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I saw this today -- an actress made a #metoo instagram post about being assaulted by George H.W. Bush during a photo opportunity to promote her TV series. The article seems very sympathetic and pro-GHWB and seems to suggest that all she got was a pat on the behind from a "93 year old" (with possible dementia?) -- but the details of whatever the alleged assault was were not disclosed.

http://www.dailymail.co.uk/news/art...s-George-H-W-Bush-sexually-assaulted-her.html

I don't know if the Daily Mail UK is the U.S. equivalent of the National Enquirer, but I have come across a number of articles or books about GHWB being a pedophile/child abuser. I know he was tied to the mainstream publicized VIP escorts-in-the-White-House scandal in the Washington Times that Jim posted at #556, but beyond that, there are a few women who have made some really horrific and seemingly outlandish claims of being MK-Ultra presidential model sex slaves (e.g. Cathy O'Brien, Brice Taylor) who, IIRC, named GHWB as a participant in their abuse.

https://www.goodreads.com/book/show...s_and_Henry_Kissinger_s_Mind_Controlled_Slave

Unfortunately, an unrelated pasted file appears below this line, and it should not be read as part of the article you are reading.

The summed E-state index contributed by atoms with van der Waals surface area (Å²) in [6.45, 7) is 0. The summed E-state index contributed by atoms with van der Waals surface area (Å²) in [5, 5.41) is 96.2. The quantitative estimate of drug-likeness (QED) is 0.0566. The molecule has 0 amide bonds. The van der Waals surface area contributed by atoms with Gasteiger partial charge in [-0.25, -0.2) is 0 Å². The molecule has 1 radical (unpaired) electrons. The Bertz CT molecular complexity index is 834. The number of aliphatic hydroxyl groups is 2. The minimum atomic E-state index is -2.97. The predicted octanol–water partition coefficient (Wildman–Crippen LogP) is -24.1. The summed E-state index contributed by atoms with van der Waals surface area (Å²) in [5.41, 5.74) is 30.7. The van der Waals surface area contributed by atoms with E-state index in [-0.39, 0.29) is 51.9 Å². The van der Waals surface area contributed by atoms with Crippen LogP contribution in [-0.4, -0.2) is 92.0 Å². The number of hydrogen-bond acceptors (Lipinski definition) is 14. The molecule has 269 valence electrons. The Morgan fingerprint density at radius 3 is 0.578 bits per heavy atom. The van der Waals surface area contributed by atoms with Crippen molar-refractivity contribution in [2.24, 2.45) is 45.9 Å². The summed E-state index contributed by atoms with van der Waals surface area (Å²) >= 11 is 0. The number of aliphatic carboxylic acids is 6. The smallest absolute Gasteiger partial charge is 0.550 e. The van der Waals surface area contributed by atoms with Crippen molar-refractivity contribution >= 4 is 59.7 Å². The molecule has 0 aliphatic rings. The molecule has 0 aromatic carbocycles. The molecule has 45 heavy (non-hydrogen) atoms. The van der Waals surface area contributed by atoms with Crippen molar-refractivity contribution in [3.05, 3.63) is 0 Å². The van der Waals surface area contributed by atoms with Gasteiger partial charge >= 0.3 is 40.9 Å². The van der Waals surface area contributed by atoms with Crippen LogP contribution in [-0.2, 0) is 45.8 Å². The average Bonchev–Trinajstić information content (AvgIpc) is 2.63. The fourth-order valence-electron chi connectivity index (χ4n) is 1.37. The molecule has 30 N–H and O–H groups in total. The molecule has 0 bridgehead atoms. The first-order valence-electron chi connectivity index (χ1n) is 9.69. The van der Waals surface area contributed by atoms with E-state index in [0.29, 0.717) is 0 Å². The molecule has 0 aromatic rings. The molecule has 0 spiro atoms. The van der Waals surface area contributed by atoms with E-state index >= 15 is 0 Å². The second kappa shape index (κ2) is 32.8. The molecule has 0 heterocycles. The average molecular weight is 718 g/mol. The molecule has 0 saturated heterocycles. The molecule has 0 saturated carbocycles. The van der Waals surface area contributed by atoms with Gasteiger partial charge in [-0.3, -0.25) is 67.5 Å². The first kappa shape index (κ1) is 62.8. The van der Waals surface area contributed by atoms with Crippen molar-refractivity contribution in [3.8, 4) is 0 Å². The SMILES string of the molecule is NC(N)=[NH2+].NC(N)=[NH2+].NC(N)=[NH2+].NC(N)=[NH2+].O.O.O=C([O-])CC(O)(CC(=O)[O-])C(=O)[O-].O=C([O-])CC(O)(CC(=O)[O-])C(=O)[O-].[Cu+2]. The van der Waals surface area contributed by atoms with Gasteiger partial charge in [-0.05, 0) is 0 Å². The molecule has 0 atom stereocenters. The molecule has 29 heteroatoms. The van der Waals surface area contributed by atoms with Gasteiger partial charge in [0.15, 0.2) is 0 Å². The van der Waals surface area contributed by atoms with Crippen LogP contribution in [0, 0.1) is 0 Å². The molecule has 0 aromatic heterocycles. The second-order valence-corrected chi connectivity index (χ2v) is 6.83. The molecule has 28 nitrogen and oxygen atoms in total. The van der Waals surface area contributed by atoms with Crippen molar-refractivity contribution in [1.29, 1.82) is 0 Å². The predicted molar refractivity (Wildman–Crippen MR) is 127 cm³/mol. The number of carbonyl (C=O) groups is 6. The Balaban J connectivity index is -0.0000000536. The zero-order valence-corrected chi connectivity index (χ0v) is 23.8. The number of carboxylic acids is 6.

I honestly don't know what to make of the claims made by Cathy O'Brien or Brice Taylor. I've heard O'Brien speak with Regina Meredith of Conscious Media Network and O'Brien came across as articulate and pretty credible during that interview. But the claims are really out there. Of course, they do become easier to consider/entertain once you've gone down the MK Ultra rabbit hole and understand that this was (is) a real program with real victims (and that women were just as likely to be experimented upon/used as men/soldiers).

I don't know if this actress's story will get wider release or more detailed, but I posted this because there are those out there who for some reason cannot wrap their minds around the possibility that sexual abuse/deviance can involve those with the "big names" too. Only time will tell if the actress's #metoo post about GHWB will embolden other possible victims to come forward.
 
I saw this today -- an actress made a #metoo instagram post about being assaulted by George H.W. Bush during a photo opportunity to promote her TV series. The article seems very sympathetic and pro-GHWB and seems to suggest that all she got was a pat on the behind from a "93 year old" (with possible dementia?) -- but the details of whatever the alleged assault was were not disclosed.